Do you use freelance talent: writers, consultants, developers, or other forms of freelance talent? It’s an excellent way to absorb ebbs and flows in activity. It is also good for those special situations when a particular talent or skill makes the difference between good and great. A freelancer can bring fresh ideas and perspective to bear on problems or challenges faced by your business. So, assuming you use freelancers, the question becomes,
“How do I get the most out of freelance talent?”
Over the years we have identified six best practices that help us work with freelance talent. They are tightly intertwined and they are all important. Follow them and you will get great work.
1) Brief them well.
As talented as they may be, they can’t read your mind. A good brief has a number of benefits to you and the freelancer. By taking the time to craft a thorough brief you are much more likely to get a good product and avoid expensive rework. For the freelancer, a clear brief with understandable objectives, requirements and specific deliverables helps them manage their time and resources.
To speed up, slow down.
2) Treat them with respect.
Freelancers are people, they are also professionals running micro businesses with multiple priorities and limited resources. Respect them as the professionals and business people they are by taking the time to write a good brief. Did I mention how important the brief is?
Listen respectfully to their advice and feedback throughout the process. You hired them for their expertise. That same expertise may take you to areas you hadn’t considered, which may make you uncomfortable. This is OK. You don’t have to agree with everything but, if you disagree, be respectful and tell them why.
3) Don’t quibble over price.
If you want the best work from a freelancer don’t try to knock down the price they charge. If this is what they charge, it’s what they have been getting, and it reflects their professional worth. Accept it and trust that they will deliver value for the price. Do this and they will work extra hard for you and you will get a lot more than you’re paying for. If their price is beyond your budget that’s OK. Tell them, and look for someone in your price range.
When the project is finished, if you think the price was too much for what was delivered, tell them why you didn’t see the value you expected. They’re professionals, you won’t hurt their feelings. And, if they exceeded your expectations, give them a bonus. It says a lot.
Finally, pay them on time. Most freelancers are accustomed to net 30 days. Whatever you agree to, stick to it. Never let an invoice go past due. Freelancers are micro businesses, holes in cash flow have a huge impact.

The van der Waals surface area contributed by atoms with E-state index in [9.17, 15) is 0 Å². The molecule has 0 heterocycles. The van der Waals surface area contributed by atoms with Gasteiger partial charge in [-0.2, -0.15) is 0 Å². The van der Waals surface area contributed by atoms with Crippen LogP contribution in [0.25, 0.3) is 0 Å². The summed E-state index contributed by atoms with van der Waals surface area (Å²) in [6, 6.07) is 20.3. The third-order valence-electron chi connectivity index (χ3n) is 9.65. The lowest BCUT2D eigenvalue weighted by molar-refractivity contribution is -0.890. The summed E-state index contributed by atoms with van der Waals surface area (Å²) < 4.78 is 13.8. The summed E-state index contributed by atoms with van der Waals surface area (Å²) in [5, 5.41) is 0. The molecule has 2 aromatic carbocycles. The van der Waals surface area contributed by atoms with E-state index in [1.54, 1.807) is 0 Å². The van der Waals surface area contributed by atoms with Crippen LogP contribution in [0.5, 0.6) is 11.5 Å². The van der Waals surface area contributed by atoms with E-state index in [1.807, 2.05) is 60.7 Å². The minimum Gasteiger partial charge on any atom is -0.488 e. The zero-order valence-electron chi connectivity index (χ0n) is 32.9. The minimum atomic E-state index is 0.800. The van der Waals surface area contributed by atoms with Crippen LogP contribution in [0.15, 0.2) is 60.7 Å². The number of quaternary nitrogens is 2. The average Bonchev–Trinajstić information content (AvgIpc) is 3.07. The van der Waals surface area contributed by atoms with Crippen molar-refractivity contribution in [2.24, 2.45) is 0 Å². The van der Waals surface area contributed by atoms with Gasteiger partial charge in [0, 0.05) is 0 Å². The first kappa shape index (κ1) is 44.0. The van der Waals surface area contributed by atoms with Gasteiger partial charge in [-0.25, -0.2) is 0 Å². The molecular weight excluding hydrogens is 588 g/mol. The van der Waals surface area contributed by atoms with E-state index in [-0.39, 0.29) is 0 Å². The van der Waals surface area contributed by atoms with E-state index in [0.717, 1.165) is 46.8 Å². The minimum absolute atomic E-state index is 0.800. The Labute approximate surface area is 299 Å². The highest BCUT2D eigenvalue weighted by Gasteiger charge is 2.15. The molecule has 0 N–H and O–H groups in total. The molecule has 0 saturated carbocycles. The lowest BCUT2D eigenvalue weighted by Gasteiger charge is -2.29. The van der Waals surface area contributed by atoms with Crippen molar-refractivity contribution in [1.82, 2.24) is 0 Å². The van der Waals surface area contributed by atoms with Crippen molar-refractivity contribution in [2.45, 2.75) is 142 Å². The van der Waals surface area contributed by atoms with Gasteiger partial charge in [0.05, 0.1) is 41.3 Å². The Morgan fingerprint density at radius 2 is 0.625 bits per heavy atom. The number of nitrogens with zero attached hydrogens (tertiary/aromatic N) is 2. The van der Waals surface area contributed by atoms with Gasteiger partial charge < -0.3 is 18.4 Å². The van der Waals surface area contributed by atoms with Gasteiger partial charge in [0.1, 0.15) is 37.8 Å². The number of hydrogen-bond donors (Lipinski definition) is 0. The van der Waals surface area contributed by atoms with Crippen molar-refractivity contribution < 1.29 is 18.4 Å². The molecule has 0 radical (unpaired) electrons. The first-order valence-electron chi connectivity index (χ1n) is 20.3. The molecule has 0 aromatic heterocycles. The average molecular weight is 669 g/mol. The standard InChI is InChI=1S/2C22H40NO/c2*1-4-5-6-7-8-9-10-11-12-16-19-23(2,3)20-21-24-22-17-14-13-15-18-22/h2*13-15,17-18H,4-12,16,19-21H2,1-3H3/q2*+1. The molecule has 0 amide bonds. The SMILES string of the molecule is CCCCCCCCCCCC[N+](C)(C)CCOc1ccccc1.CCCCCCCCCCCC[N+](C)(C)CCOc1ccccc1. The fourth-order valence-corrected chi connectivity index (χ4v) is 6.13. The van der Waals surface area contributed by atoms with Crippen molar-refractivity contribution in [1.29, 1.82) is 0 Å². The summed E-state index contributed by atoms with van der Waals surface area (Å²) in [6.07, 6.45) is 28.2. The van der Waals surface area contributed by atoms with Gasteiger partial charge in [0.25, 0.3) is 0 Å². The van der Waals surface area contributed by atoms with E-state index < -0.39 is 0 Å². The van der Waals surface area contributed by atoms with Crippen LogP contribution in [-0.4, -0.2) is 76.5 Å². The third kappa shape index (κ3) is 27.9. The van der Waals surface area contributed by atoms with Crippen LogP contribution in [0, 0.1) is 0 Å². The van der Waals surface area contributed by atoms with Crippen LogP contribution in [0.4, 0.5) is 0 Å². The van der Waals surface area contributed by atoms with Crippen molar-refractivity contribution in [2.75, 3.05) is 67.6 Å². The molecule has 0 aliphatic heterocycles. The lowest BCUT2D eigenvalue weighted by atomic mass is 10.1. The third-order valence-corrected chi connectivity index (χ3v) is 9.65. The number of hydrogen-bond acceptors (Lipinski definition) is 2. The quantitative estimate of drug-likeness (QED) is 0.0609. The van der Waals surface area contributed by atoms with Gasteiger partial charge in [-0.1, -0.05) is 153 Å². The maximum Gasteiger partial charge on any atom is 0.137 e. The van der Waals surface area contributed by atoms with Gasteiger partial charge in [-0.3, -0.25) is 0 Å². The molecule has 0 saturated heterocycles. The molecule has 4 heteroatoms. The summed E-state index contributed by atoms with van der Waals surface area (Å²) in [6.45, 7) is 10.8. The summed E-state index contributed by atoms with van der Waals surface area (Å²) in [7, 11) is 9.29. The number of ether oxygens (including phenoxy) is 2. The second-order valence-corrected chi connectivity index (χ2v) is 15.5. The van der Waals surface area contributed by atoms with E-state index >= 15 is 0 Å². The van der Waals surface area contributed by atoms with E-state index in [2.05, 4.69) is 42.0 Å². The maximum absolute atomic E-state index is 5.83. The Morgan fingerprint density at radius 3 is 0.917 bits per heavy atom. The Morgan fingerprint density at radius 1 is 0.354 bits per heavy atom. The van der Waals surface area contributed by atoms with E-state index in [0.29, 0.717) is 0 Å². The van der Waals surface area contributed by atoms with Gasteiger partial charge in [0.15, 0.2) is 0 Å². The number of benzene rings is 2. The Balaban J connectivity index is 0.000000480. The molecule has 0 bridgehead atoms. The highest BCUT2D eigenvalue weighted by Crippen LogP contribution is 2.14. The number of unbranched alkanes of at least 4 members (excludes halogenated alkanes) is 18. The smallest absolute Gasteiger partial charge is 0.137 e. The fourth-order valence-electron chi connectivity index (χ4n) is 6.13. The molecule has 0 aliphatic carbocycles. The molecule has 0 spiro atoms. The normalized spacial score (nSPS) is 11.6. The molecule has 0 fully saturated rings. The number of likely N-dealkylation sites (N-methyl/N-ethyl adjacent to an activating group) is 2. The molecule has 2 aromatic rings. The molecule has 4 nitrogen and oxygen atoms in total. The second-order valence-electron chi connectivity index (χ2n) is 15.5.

4) Be loyal.
When you find freelance talent that suits your needs keep sending them work. If you are loyal to them they will be loyal to you. Situations will arise when you will be reaching into a hat for a rabbit. Freelance talent is more likely to bump a job to help you find the rabbit if they know the favor will be returned and if they know that their invoice will be paid on time.
Tell your friends and colleagues about the freelancers you work with. You want them to be busy so they are still freelancing the next time you need them. And since you showed your loyalty by making referrals they will find the time to take on your project.
5) Trust them.
Things will go wrong. Accept that an error or communication breakdown has occurred. They didn’t start your project with the intention of making a mistake. This doesn’t mean you ignore the issue. Part of gaining mutual trust is honest feedback. Talk to them about what happened. Dig into the root cause. They’re professionals, they can handle it. You will both benefit from understanding what went wrong.
Don’t, under any circumstances, make the freelancer the whipping boy for challenges that arise. They need to know you have their back. This works both ways. When there is mutual trust, a freelancer will alert you to an issue they see, before it becomes an issue everyone sees.
Whenever possible, let the freelancer produce their work. The fine line between work being great, and creating something exceptional, lies in the execution. Trust them and pay them to see the project through. It tells them you believe in great work and you believe in them. The next time they work with you they will do an even better job.
6) Thank them when the job is done.
The easiest thing on the list but the one most often overlooked. When the job is completed say “thank you.” Let them know the status of the job, provide feedback on how the project went, give them samples of the finished work. Everyone gains from this simple, zero cost, low effort gesture.